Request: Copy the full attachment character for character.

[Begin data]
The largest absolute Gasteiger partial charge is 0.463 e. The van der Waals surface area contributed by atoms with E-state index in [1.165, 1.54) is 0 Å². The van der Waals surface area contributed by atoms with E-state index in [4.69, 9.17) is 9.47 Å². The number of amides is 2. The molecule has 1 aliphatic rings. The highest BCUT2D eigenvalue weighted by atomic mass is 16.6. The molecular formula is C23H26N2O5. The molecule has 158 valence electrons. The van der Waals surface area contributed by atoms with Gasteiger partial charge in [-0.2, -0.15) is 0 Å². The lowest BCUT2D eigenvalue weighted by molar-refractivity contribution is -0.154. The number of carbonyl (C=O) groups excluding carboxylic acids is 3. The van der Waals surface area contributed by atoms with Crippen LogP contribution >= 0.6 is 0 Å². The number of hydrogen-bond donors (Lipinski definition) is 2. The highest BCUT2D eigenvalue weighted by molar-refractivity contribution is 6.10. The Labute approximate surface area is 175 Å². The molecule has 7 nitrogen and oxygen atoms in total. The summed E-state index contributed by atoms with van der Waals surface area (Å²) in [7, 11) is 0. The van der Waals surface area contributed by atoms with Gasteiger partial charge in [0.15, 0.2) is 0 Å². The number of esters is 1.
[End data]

The largest absolute Gasteiger partial charge is 0.463 e. The van der Waals surface area contributed by atoms with E-state index in [1.165, 1.54) is 0 Å². The van der Waals surface area contributed by atoms with E-state index in [4.69, 9.17) is 9.47 Å². The number of amides is 2. The molecule has 1 aliphatic rings. The highest BCUT2D eigenvalue weighted by atomic mass is 16.6. The molecular formula is C23H26N2O5. The molecule has 158 valence electrons. The van der Waals surface area contributed by atoms with Gasteiger partial charge in [-0.2, -0.15) is 0 Å². The lowest BCUT2D eigenvalue weighted by molar-refractivity contribution is -0.154. The number of carbonyl (C=O) groups excluding carboxylic acids is 3. The van der Waals surface area contributed by atoms with Crippen LogP contribution >= 0.6 is 0 Å². The number of hydrogen-bond donors (Lipinski definition) is 2. The highest BCUT2D eigenvalue weighted by molar-refractivity contribution is 6.10. The Labute approximate surface area is 175 Å². The molecule has 7 nitrogen and oxygen atoms in total. The summed E-state index contributed by atoms with van der Waals surface area (Å²) in [7, 11) is 0. The van der Waals surface area contributed by atoms with Gasteiger partial charge in [0.15, 0.2) is 0 Å². The number of esters is 1.